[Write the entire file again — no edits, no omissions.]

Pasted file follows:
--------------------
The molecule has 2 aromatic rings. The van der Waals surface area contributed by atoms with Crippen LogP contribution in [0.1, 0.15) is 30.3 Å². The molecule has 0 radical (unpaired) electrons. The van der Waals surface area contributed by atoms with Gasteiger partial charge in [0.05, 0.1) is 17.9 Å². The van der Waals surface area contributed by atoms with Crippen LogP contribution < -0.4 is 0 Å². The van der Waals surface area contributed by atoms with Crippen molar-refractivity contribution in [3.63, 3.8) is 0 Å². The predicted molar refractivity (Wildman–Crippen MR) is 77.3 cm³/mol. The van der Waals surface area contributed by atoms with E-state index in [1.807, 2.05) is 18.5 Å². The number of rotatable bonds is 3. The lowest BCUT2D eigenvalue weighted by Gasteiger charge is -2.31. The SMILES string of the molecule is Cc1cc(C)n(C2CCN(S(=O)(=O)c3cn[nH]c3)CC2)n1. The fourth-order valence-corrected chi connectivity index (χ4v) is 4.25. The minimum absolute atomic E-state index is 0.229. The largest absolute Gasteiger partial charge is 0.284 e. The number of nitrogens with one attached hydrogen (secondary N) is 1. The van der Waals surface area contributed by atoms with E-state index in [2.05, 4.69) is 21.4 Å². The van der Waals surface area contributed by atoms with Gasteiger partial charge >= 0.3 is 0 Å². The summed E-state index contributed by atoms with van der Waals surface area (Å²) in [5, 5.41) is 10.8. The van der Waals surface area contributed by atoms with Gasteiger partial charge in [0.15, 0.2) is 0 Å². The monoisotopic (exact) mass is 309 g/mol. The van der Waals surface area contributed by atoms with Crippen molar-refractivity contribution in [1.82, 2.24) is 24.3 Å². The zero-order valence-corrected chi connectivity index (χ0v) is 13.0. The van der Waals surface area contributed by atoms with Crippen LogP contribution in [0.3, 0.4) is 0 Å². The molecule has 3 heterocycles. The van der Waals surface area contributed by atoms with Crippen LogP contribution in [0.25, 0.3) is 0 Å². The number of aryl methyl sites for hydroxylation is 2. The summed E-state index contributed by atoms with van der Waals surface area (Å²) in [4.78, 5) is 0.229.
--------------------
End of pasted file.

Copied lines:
The molecule has 2 aromatic rings. The van der Waals surface area contributed by atoms with Crippen LogP contribution in [0.1, 0.15) is 30.3 Å². The molecule has 0 radical (unpaired) electrons. The van der Waals surface area contributed by atoms with Gasteiger partial charge in [0.05, 0.1) is 17.9 Å². The van der Waals surface area contributed by atoms with Crippen LogP contribution < -0.4 is 0 Å². The van der Waals surface area contributed by atoms with Crippen molar-refractivity contribution in [3.63, 3.8) is 0 Å². The predicted molar refractivity (Wildman–Crippen MR) is 77.3 cm³/mol. The van der Waals surface area contributed by atoms with E-state index in [1.807, 2.05) is 18.5 Å². The number of rotatable bonds is 3. The lowest BCUT2D eigenvalue weighted by Gasteiger charge is -2.31. The SMILES string of the molecule is Cc1cc(C)n(C2CCN(S(=O)(=O)c3cn[nH]c3)CC2)n1. The fourth-order valence-corrected chi connectivity index (χ4v) is 4.25. The minimum absolute atomic E-state index is 0.229. The largest absolute Gasteiger partial charge is 0.284 e. The number of nitrogens with one attached hydrogen (secondary N) is 1. The van der Waals surface area contributed by atoms with E-state index in [2.05, 4.69) is 21.4 Å². The van der Waals surface area contributed by atoms with Gasteiger partial charge >= 0.3 is 0 Å². The summed E-state index contributed by atoms with van der Waals surface area (Å²) in [5, 5.41) is 10.8. The van der Waals surface area contributed by atoms with Gasteiger partial charge in [0.15, 0.2) is 0 Å². The monoisotopic (exact) mass is 309 g/mol. The van der Waals surface area contributed by atoms with Crippen molar-refractivity contribution in [1.82, 2.24) is 24.3 Å². The zero-order valence-corrected chi connectivity index (χ0v) is 13.0. The van der Waals surface area contributed by atoms with Crippen LogP contribution in [0.3, 0.4) is 0 Å². The molecule has 3 heterocycles. The van der Waals surface area contributed by atoms with Crippen LogP contribution in [0.25, 0.3) is 0 Å². The number of aryl methyl sites for hydroxylation is 2. The summed E-state index contributed by atoms with van der Waals surface area (Å²) in [4.78, 5) is 0.229.